Songs associated with political change and the struggle for human rights have been with us since Beethoven’s Ode to Joy was sung in support of the concept of universal brotherhood. Civil rights, anti war, women’s suffrage, environmentalism, feminism, and the abolition movement are just a few of the social and political movements to have inspired some great music and song.
At a time when the world is deeply troubled in so many places, we have invited amazing voices from around the world to revisit and reinterpret this inspiring canon of music to endeavour to distill a common humanity … to find what binds us rather than divides; to call us to a place of empathy.
This will be a performance presented in two halves – the first being a retrospective look into the inspiring repertoire of music and songs of protest and social action. The second half will be a transformative exploration of songs of love, hope and inspiration … a future dreaming.
Songs can shape and shift perceptions; they create a language between people unbounded by ethnicity, religion or class. Through song we have the power to transcend any particular issue or moment; song reflects and reviews the experience of being human.
Notes From the Hard Road and other places is conceived as a celebration of humanity and a chance for change. It is time again for artistic voices to remind us of the fragility of life; the wonderfully difficult impermanence of the human condition and the challenges the world faces right now.
If ever the world needed more empathy it is now.
MF: It’s a very timely message though, what with all the upheaval in the world politically from everywhere from Libya, Egypt and Syria to the US and the UK. Was that something you considered when putting together the event?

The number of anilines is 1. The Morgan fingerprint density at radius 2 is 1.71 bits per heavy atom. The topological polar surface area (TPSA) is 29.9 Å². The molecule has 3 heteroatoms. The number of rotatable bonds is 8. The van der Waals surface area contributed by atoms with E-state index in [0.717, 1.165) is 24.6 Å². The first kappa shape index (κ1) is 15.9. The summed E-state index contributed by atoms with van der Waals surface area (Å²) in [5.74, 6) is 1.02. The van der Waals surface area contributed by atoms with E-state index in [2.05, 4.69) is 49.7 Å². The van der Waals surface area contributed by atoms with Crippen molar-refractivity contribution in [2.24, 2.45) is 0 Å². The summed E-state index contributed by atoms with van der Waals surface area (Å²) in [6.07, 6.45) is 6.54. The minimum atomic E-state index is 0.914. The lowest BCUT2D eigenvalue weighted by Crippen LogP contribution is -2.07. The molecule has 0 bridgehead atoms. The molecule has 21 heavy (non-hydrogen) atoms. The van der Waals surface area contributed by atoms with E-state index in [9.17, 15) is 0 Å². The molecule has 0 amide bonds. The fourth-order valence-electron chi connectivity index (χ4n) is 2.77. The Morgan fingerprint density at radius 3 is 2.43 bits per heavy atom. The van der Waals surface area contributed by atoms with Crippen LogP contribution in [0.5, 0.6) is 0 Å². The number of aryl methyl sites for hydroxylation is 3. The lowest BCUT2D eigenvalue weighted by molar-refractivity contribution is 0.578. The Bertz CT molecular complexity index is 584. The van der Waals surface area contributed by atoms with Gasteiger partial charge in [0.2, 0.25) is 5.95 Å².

SR: Yes, of course – we have today a protest in our own City Square – so it is incredibly timely to reflect on past struggles and how relevant they are within a global context. But a worthy message delivered without the musical ‘chops’ will just not cut it. Songs such as Strange Fruit (made famous by Billie Holiday) and Took the Children Away (Archie Roach) – both with their horrific imagery, haunting vocals and beautiful melodies – are songs where the message does not overwhelm the beautiful artistry of the song.
MF: How do you personally feel about protest, and protests happening around the world today? If you weren’t doing this would you be out marching?
SR: I do believe in exemplary behavior … the possibility that my actions will impact on others. I don’t believe that shouting at people really changes anyone’s mind. This is where the power of music really has great currency as it affects the heart and the mind … and this is the first step in political change – when masses of people have a change of heart.
MF: This event follows on from the Seven Songs To Leave Behind show last year; should we be expecting another such event next year?
SR: Not sure – each festival is different, but we have quickly established a new, much-loved festival tradition, but even those traditions are there to be broken!!